Africa’s Tax Reform Debate Should Include Its Real Economy

Africa’s Tax Reform Debate Should Include Its Real Economy
A woman buys tomatoes and onions from street-sellers in Lagos, Nigeria, April 13, 2020 (AP photo by Sunday Alamba).

Given the enormous impact of the coronavirus pandemic on global public finances, it is hardly surprising that cash-strapped governments across Africa—from Nigeria, Ghana and Cameroon to Kenya, Uganda and Zimbabwe—are experimenting with a range of tax increases to broaden state revenues. That, in turn, has put the spotlight on tax collection across Africa more broadly. 

recent Financial Times article discussing Nigeria’s paltry formal revenue collection rates is emblematic of the usual coverage of the issues involved, which are recurring topics of discussion on social media and in other public arenas,  including among prospective candidates in Nigeria’s upcoming presidential election. But while the question of how to equitably raise domestic resources to support human development and prosperity across Africa is a deeply important one, the terms of the prevailing debate continue to leave much to be desired.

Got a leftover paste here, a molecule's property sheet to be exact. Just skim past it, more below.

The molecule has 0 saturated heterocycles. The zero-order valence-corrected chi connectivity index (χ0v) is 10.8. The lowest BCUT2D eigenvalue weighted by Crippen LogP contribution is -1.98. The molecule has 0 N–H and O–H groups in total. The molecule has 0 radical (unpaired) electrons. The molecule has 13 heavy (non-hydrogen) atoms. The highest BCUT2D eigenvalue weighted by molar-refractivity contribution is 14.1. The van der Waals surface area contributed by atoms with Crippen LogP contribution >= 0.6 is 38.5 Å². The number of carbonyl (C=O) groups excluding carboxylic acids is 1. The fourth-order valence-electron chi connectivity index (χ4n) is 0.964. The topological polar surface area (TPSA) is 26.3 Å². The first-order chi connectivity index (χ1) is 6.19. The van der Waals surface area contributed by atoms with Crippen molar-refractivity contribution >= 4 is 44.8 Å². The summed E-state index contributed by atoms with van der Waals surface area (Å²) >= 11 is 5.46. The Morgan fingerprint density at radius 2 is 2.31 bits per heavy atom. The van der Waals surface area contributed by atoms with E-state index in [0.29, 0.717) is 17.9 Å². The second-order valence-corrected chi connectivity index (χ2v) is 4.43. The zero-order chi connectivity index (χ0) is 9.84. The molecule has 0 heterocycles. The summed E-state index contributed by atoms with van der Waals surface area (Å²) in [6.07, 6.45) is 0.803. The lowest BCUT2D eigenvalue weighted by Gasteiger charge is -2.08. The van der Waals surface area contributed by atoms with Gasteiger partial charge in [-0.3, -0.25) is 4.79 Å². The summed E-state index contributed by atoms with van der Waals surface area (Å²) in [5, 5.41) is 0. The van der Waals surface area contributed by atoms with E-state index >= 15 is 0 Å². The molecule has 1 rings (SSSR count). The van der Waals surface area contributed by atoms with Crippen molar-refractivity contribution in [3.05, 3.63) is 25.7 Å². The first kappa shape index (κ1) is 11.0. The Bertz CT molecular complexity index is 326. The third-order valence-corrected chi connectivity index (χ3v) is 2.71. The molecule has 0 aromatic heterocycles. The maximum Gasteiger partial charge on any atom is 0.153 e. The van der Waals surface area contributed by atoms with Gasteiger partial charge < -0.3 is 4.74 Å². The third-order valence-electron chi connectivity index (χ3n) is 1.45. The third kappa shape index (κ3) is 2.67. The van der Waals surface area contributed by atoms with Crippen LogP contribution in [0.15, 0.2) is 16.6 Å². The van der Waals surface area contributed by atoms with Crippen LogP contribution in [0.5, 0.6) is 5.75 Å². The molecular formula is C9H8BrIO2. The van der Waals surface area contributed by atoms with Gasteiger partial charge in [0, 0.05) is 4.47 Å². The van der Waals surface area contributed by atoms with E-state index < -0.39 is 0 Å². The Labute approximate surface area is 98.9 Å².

While African countries were spared some of the worst excesses of the health effects of the pandemic compared to other parts of the world when it comes to the number of infections and deaths, the impact on their already strained public finances has been considerable. State coffers have taken a hit due to supply and demand shocks caused by the pandemic, reducing both export earnings and domestic tax revenues. Local sources of financing—including tax and nontax revenues, which were already modest before the onset of the pandemic—are expected to continue to contract in the near term.

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